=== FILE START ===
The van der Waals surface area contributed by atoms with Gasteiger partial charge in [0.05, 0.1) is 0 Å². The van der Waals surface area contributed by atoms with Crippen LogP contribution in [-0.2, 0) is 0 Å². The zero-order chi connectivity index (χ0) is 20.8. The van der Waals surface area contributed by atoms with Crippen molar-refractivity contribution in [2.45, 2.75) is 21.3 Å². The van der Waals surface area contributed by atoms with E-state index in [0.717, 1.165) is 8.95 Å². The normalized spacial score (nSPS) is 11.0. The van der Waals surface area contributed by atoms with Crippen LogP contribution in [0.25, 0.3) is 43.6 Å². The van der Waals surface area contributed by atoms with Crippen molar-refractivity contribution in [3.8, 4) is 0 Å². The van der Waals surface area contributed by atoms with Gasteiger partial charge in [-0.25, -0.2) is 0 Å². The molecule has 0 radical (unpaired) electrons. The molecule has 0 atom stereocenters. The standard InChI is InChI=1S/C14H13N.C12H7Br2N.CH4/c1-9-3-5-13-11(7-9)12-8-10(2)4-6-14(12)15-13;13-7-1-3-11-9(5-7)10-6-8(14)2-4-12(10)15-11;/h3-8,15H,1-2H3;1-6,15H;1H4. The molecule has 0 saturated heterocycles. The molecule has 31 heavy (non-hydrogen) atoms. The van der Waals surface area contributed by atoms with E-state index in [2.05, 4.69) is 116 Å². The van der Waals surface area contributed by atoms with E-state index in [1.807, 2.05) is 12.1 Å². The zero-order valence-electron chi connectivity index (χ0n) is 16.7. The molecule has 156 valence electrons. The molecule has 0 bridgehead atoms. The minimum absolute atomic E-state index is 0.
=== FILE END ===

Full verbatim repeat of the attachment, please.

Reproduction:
The van der Waals surface area contributed by atoms with Gasteiger partial charge in [0.05, 0.1) is 0 Å². The van der Waals surface area contributed by atoms with Crippen LogP contribution in [-0.2, 0) is 0 Å². The zero-order chi connectivity index (χ0) is 20.8. The van der Waals surface area contributed by atoms with Crippen molar-refractivity contribution in [2.45, 2.75) is 21.3 Å². The van der Waals surface area contributed by atoms with E-state index in [0.717, 1.165) is 8.95 Å². The normalized spacial score (nSPS) is 11.0. The van der Waals surface area contributed by atoms with Crippen LogP contribution in [0.25, 0.3) is 43.6 Å². The van der Waals surface area contributed by atoms with Crippen molar-refractivity contribution in [3.8, 4) is 0 Å². The van der Waals surface area contributed by atoms with Gasteiger partial charge in [-0.25, -0.2) is 0 Å². The molecule has 0 radical (unpaired) electrons. The molecule has 0 atom stereocenters. The standard InChI is InChI=1S/C14H13N.C12H7Br2N.CH4/c1-9-3-5-13-11(7-9)12-8-10(2)4-6-14(12)15-13;13-7-1-3-11-9(5-7)10-6-8(14)2-4-12(10)15-11;/h3-8,15H,1-2H3;1-6,15H;1H4. The molecule has 0 saturated heterocycles. The molecule has 31 heavy (non-hydrogen) atoms. The van der Waals surface area contributed by atoms with E-state index in [2.05, 4.69) is 116 Å². The van der Waals surface area contributed by atoms with E-state index in [1.807, 2.05) is 12.1 Å². The zero-order valence-electron chi connectivity index (χ0n) is 16.7. The molecule has 156 valence electrons. The molecule has 0 bridgehead atoms. The minimum absolute atomic E-state index is 0.